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  • Both provinces and municipalities are forbidden by the constitution to contract debts without a coincident provision of permanent revenue for their settlement.

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  • Primary education is declared by the constitution to be free and compulsory; and its expenses are paid by the central government so far as it may be beyond the power of the province or municipality to bear them.

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  • Under the constitution of the Republic the sphere of individual liberty is large and constitutionally protected against the government.

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  • Something of political freedom was enjoyed during the two terms of Spanish constitutional government under the constitution of 1812.

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  • Politically his rule was marked by the proclamation at Santiago in 1836, without his consent, of the Spanish constitution of 1834; he repressed the movement, and in 1837 the deputies of Cuba to the Cortes of Spain (to which they were admitted in the two earlier constitutional periods) were excluded from that body, and it was declared in the national constitution that Cuba (and Porto Rico) should be governed by " special laws."

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  • The Spanish constitution of 1876 was proclaimed in Cuba in 1881.

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  • In the determination of the relations that should subsist between the new republic and the United States certain definite conditions known as the Platt Amendment were finally imposed by the United States, and accepted by Cuba (12th of June 1901) as a part of her constitution.

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  • Congress neglected to pass certain laws which were required by the constitution, and which, as regards municipal autonomy, independence of the judiciary, and congressional representation of minority parties, were intended to make impossible the abuses of centralized government that had characterized Spanish administration.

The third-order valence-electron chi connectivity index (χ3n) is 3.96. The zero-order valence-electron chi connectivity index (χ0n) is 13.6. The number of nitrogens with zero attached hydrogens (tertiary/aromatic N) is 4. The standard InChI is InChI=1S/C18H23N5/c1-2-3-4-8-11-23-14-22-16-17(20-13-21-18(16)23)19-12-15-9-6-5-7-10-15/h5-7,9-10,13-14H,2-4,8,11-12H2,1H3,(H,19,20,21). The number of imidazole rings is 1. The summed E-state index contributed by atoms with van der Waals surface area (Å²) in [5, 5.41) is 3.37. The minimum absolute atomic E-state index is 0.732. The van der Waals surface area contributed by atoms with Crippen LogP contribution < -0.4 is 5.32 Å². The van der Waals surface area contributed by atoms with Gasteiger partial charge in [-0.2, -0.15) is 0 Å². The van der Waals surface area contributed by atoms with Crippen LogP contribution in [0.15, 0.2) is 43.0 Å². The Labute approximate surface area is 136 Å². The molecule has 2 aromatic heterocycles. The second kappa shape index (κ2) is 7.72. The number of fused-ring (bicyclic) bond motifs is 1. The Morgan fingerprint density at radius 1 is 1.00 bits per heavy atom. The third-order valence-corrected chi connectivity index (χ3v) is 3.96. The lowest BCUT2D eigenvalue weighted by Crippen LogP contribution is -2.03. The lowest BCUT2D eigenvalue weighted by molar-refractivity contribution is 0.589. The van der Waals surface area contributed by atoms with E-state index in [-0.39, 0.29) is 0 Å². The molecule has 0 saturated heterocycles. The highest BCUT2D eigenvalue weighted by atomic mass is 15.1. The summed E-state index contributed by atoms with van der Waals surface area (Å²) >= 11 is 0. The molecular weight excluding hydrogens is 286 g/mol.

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  • Government was maintained under the Cuban flag, - the diplomatic and consular relations with even the United States remaining in outward forms unchanged; and the regular forms of the constitution were scrupulously maintained so far as possible.

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  • The reforms in Turkey certainly encouraged the Serb and Moslem inhabitants of the occupied territory to petition the emperor for the grant of a constitution similar to that in force in the provinces of Austria proper.

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  • The general assembly of the state met at Fayetteville in 1787, 1788 and 1789 (Newbern, Tarboro, Hillsboro and Fayetteville all being rivals at this time for the honour of becoming the permanent capital); and in 1789 the Federal constitution was here ratified for North Carolina.

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  • So also did the " Midhat Constitution " promulgated by Abd-ul-Hamid almost immediately after his accession to the throne, owing largely to the reactionary spirit at that time of the' Ulema and of the sultan's immediate advisers, but almost, if not quite, in equal measure to the scornful reception of the Constitution by the European powers.

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  • In July of that year the sultan Abd-ul-Hamid capitulated to the Young Turks and restored by Irade (July 24) the constitution which he had granted in December 1876 and suspended on the 14th of February 1878.

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  • A new constitution, differing from that of Abd-ul-Halnid only in some matters of detail, was promulgated by imperial Irade of the 5th of August 1909.

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  • Under the reformed constitution every senator is entitled to a salary of £Tloo per month, any remuneration which he may receive from the government for other services to be deducted from the senatorial allowance which, however, it may of course exceed.